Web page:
Martin Keer, another RAAF pilot on exchange, flew ZG791 on five occasions: ‘It was a very stable aircraft. It was a dream at low level, but most of our flying was at medium level. I was with 12 Squadron flying out of Ali Al Salem in Kuwait. We were deployed on Operation Southern Watch, patrolling the no fly zone over southern Iraq. I first flew ZG791 with my navigator Flt Lt Sally Withers, one of the few female RAF navigators serving at the time. The third flight, with navigator Flt Lt Crispin Hilton was the most eventful. My call sign was Vader 93, as number 3 in the 4 ship formation. Roughly half way through our patrol we were engaged by multiple Iraqi Anti Aircraft Artillery (AAA) batteries. Numerous white and black puffs from KS-19 and S-60 gun emplacements exploded around us. I had been looking over the right wing when Cris shouted “AAA out left!” I engaged the afterburner and took immediate evasive action, aggressively raising the nose to take ZG791 away from the targeted height block.’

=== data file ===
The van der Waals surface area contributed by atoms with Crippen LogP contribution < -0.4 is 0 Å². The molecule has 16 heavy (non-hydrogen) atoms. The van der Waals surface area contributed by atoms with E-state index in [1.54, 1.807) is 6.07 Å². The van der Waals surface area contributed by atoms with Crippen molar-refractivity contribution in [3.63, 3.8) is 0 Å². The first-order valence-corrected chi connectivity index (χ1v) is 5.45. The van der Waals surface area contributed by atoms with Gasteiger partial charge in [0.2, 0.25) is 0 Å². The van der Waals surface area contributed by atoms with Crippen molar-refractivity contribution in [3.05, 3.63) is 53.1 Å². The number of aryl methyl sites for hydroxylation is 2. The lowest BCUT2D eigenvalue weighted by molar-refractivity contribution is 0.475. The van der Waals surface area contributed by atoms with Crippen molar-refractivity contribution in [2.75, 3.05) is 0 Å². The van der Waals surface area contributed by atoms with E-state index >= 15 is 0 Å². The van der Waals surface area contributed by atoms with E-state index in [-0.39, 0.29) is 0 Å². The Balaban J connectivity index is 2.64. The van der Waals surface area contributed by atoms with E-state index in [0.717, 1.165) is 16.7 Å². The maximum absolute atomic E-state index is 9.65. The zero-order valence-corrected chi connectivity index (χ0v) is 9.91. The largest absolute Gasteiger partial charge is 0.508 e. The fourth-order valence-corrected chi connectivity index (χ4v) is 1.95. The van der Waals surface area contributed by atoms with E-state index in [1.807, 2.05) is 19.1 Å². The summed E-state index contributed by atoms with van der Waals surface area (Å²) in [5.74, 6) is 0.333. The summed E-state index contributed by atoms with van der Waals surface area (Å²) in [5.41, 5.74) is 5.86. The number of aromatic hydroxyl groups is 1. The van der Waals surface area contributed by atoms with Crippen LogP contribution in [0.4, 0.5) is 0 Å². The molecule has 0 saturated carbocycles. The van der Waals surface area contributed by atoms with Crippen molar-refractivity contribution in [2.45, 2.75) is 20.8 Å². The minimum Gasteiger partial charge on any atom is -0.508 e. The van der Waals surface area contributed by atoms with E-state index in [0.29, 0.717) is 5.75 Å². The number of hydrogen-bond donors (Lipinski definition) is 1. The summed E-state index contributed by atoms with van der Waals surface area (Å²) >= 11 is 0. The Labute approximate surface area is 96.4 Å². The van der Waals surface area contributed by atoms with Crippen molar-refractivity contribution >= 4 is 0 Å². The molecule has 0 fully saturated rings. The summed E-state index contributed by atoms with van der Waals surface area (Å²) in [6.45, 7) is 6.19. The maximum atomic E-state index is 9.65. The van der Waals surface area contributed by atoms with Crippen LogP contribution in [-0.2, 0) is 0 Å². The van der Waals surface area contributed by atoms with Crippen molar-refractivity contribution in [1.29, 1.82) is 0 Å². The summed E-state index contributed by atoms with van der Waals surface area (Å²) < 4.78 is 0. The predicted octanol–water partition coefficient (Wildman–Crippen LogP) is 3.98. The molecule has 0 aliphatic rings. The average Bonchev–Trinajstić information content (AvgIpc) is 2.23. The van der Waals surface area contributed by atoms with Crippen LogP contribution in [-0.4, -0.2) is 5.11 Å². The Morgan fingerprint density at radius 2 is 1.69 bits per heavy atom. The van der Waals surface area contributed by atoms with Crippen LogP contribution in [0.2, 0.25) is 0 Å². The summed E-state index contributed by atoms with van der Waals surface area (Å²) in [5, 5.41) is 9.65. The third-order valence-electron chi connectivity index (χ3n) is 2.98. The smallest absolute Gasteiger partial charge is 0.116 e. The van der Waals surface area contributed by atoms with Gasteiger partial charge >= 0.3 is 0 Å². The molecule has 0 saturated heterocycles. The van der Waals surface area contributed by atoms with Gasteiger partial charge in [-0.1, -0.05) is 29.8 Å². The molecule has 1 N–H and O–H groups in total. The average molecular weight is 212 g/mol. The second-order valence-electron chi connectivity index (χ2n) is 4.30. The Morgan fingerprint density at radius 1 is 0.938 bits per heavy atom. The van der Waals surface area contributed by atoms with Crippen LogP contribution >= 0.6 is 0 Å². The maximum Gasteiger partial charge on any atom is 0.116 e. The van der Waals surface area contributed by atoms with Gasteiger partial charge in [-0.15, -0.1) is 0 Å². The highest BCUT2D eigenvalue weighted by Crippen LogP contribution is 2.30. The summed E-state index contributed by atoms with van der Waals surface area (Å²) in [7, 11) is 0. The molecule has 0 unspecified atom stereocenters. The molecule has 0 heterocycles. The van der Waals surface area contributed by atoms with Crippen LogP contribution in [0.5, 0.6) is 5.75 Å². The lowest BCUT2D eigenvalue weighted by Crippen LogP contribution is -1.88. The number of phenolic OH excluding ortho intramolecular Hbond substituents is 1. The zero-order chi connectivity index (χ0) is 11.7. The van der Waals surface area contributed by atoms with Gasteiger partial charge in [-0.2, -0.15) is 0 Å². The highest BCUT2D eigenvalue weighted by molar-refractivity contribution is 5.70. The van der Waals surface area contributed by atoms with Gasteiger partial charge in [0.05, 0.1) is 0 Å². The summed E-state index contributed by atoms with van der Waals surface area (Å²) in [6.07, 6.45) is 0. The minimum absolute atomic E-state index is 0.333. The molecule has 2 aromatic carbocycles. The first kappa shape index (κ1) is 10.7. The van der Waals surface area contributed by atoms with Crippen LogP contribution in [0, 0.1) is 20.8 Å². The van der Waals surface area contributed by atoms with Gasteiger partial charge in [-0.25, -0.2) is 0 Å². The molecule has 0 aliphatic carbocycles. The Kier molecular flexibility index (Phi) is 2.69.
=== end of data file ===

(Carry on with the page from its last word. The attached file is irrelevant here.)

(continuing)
On 24 February 2023, Tornado GR4, s/n ZG791 was officially handed over to the Aviation Heritage Museum at Bull Creek. It was the culmination of more than four years of preparation, planning and hard work. WGCDR Erica Ferguson stated, ‘It has been an incredible journey from receiving a letter about an aircraft, to now having delivered a Tornado GR4 half way across the world. In the process, we have successfully brought our two organisations even closer, while at the same time forging precious personal lifetime friendships.’
The Tornado is an important addition to the museum, as it tells the story of the close relationship between the RAF and RAAF: a story that began with a Spitfire, then a Lancaster and now with the Tornado.